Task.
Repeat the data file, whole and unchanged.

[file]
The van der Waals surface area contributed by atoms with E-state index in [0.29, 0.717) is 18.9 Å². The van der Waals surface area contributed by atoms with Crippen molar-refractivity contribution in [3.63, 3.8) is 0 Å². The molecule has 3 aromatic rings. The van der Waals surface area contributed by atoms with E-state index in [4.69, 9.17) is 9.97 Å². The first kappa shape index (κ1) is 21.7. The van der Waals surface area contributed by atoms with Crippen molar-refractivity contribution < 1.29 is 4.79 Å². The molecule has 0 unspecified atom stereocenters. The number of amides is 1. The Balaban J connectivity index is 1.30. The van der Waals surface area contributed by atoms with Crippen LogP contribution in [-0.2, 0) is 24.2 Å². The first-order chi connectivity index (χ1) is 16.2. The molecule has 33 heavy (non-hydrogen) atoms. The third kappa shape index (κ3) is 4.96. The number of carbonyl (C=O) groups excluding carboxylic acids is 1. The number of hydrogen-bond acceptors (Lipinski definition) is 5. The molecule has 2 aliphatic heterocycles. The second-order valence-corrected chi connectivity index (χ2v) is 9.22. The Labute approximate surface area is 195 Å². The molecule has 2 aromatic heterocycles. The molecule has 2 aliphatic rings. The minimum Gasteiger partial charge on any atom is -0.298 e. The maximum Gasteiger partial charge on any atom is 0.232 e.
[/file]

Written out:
The van der Waals surface area contributed by atoms with E-state index in [0.29, 0.717) is 18.9 Å². The van der Waals surface area contributed by atoms with Crippen molar-refractivity contribution in [3.63, 3.8) is 0 Å². The molecule has 3 aromatic rings. The van der Waals surface area contributed by atoms with E-state index in [4.69, 9.17) is 9.97 Å². The first kappa shape index (κ1) is 21.7. The van der Waals surface area contributed by atoms with Crippen molar-refractivity contribution < 1.29 is 4.79 Å². The molecule has 0 unspecified atom stereocenters. The number of amides is 1. The Balaban J connectivity index is 1.30. The van der Waals surface area contributed by atoms with Crippen LogP contribution in [-0.2, 0) is 24.2 Å². The first-order chi connectivity index (χ1) is 16.2. The molecule has 33 heavy (non-hydrogen) atoms. The third kappa shape index (κ3) is 4.96. The number of carbonyl (C=O) groups excluding carboxylic acids is 1. The number of hydrogen-bond acceptors (Lipinski definition) is 5. The molecule has 2 aliphatic heterocycles. The second-order valence-corrected chi connectivity index (χ2v) is 9.22. The Labute approximate surface area is 195 Å². The molecule has 2 aromatic heterocycles. The molecule has 2 aliphatic rings. The minimum Gasteiger partial charge on any atom is -0.298 e. The maximum Gasteiger partial charge on any atom is 0.232 e.